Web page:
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Refugees at risk in Sudan, expelled aid groups say


NASHVILLE, Tenn. (BP)–As many as 13 humanitarian aid groups are being expelled from Sudan after the International Criminal Court in The Hague issued an arrest warrant March 4 for Sudanese President Omar al-Bashir, who is accused of war crimes and crimes against humanity in connection with fighting in western Sudan’s Darfur region.

U.S. Rep. Frank Wolf (R-Va.), co-chair of the Congressional Human Rights Caucus, has appealed to Secretary of State Hillary Clinton to appoint “a high-profile, high-caliber special envoy” to Sudan. Franklin Graham, president of the Samaritan’s Purse humanitarian organization, has urged President Barack Obama to appoint an envoy and work toward full diplomatic relations with Sudan. Graham was in Sudan when the arrest warrant was issued.

Sudan ordered 10 aid groups to leave the country on March 4 and an official of one group told the Reuters news service another three groups also would be told to leave.

A United Nations representative told reporters the Sudanese government’s Humanitarian Aid Commission told aid groups their registrations had been revoked and had given them a list of assets the government was seizing. Sudanese security officers reportedly began taking computers and other property from aid agency offices in Khartoum and Darfur.

Aid groups have protested that their expulsion would leave more than 2 million Sudanese people without necessities like shelter, food and clean water the groups are providing. “Affected NGOs are the main providers of lifesaving humanitarian services, such as water, food, health and sanitation” in the region,” the U.N. representative said.

Bashir was charged with seven criminal counts — the first time the international court has accused a sitting head of state of war crimes, Rep. Wolf’s letter said. The charges included “murdering, exterminating, raping, torturing and forcibly transferring large numbers of civilians and the pillaging of their property” in ongoing turmoil that has claimed an estimated 300,000 Sudanese lives and displaced 2.7 million people since the Darfur conflict began in 2003, according to U.N. estimates.

Wolf’s letter mentioned a BBC news report in which a man forcibly recruited into Sudan’s army was ordered to burn Darfuri villages, poison wells, kill all the women and rape girls younger than 14. “The killing and devastation go on,” Wolf said in the letter. “The people cry out for justice and look to America for leadership.”

Graham said in a March 5 press statement that he met with Bashir the morning of March 4 to discuss religious freedom, human rights and the Darfur situation, then flew to the capital of South Sudan to meet with the country’s first vice president, Salva Kiir. “We openly discussed the dangers the entire country faces in light of the ICC judgment and agree that peace in Sudan is far more important than the need to arrest the president,” Graham said. “While President al-Bashir should be brought to justice, [Vice] President Kiir and I share grave concerns about the real and dangerous effects of the action.”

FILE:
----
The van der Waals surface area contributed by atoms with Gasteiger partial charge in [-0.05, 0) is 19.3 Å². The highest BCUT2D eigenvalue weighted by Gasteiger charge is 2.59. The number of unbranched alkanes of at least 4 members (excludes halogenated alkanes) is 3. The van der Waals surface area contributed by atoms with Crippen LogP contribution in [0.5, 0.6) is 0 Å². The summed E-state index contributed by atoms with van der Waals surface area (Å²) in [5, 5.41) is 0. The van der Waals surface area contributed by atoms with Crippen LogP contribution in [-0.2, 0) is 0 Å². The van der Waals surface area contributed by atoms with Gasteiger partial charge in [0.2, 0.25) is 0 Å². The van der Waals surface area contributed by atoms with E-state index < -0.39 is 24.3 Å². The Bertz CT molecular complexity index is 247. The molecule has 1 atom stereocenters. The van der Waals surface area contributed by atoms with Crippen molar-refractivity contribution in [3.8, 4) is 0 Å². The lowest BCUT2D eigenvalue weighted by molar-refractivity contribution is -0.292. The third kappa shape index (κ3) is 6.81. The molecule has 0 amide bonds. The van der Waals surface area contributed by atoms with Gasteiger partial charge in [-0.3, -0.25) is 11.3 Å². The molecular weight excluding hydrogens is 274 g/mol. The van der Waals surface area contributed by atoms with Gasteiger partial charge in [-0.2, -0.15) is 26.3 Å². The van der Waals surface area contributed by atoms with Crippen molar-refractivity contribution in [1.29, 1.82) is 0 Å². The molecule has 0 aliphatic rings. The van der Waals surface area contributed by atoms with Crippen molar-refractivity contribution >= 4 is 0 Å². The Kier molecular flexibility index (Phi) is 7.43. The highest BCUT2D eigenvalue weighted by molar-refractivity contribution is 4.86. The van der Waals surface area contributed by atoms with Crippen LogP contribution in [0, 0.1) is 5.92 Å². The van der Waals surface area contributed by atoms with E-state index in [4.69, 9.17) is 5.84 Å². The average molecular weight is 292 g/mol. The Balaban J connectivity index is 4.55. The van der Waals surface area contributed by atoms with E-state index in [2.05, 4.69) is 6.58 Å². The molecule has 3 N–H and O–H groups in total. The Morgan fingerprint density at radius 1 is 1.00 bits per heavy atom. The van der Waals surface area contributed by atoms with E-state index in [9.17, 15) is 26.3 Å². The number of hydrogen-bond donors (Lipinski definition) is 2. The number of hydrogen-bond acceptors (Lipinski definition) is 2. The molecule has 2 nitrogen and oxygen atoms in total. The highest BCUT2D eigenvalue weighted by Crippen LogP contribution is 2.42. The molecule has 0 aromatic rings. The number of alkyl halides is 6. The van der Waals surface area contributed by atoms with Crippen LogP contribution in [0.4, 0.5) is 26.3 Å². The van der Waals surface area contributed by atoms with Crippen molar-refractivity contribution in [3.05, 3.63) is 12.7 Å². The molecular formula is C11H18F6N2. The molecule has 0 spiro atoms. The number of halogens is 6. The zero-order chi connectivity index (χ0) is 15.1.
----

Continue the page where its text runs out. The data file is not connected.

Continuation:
The International Criminal Court warrant was issued as the meeting with Kiir concluded, Graham said. “Millions of lives throughout Sudan, not just Darfur, will be at risk if the already-fragile government is destabilized and the Comprehensive Peace Agreement unravels,” the statement said. “The already-desperate situation could turn disastrous.

“Since the CPA was signed, there have been significant gains for peace,” Graham added. “As unpleasant as it may be to deal with an indicted criminal, the world cannot afford to let this progress unravel. Now is a time for Christians worldwide to pray for peace in Sudan.”

The Southern Baptist Convention has approved three resolutions on Sudan in the past decade. Messengers to the 2006 SBC approved a resolution describing the conflict in Darfur as “genocide” and urging Khartoum to disband militias in the region, international trials for “perpetrators of the atrocities” in Darfur and multinational aid to the area. In 2000 and 2001, messengers adopted resolutions calling for the White House and Congress to pressure the Sudanese regime to halt the “atrocities and ongoing violations of religious freedom” that marked another genocidal effort primarily affecting southern Sudan.

The SBC Ethics & Religious Liberty Commission has called for stronger sanctions against the Sudanese regime and, while questioning the ICC’s jurisdictional authority, commended the effort to hold Bashir accountable.
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Compiled by Baptist Press assistant editor Mark Kelly, with reporting from the Washington bureau of Baptist Press.

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